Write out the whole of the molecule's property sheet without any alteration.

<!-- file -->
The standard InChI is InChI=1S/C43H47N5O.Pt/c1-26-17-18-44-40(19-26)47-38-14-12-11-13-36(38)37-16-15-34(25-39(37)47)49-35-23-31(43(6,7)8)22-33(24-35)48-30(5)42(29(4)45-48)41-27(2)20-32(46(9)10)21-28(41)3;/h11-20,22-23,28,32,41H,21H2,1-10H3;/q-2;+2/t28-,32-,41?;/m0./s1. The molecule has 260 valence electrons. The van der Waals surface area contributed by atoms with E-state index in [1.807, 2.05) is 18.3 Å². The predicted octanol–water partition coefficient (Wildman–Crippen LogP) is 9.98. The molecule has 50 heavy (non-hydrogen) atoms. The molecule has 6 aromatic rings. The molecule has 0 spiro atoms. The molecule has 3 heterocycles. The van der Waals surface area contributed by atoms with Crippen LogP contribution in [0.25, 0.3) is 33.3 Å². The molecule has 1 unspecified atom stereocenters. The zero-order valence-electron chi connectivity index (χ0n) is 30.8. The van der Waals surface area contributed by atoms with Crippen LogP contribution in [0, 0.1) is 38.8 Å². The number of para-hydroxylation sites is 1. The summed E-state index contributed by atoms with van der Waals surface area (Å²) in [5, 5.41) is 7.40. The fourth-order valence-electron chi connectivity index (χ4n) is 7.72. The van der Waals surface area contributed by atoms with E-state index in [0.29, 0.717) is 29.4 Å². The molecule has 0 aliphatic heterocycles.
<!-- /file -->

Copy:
The standard InChI is InChI=1S/C43H47N5O.Pt/c1-26-17-18-44-40(19-26)47-38-14-12-11-13-36(38)37-16-15-34(25-39(37)47)49-35-23-31(43(6,7)8)22-33(24-35)48-30(5)42(29(4)45-48)41-27(2)20-32(46(9)10)21-28(41)3;/h11-20,22-23,28,32,41H,21H2,1-10H3;/q-2;+2/t28-,32-,41?;/m0./s1. The molecule has 260 valence electrons. The van der Waals surface area contributed by atoms with E-state index in [1.807, 2.05) is 18.3 Å². The predicted octanol–water partition coefficient (Wildman–Crippen LogP) is 9.98. The molecule has 50 heavy (non-hydrogen) atoms. The molecule has 6 aromatic rings. The molecule has 0 spiro atoms. The molecule has 3 heterocycles. The van der Waals surface area contributed by atoms with Crippen LogP contribution in [0.25, 0.3) is 33.3 Å². The molecule has 1 unspecified atom stereocenters. The zero-order valence-electron chi connectivity index (χ0n) is 30.8. The van der Waals surface area contributed by atoms with Crippen LogP contribution in [0, 0.1) is 38.8 Å². The number of para-hydroxylation sites is 1. The summed E-state index contributed by atoms with van der Waals surface area (Å²) in [5, 5.41) is 7.40. The fourth-order valence-electron chi connectivity index (χ4n) is 7.72. The van der Waals surface area contributed by atoms with E-state index in [0.29, 0.717) is 29.4 Å². The molecule has 0 aliphatic heterocycles.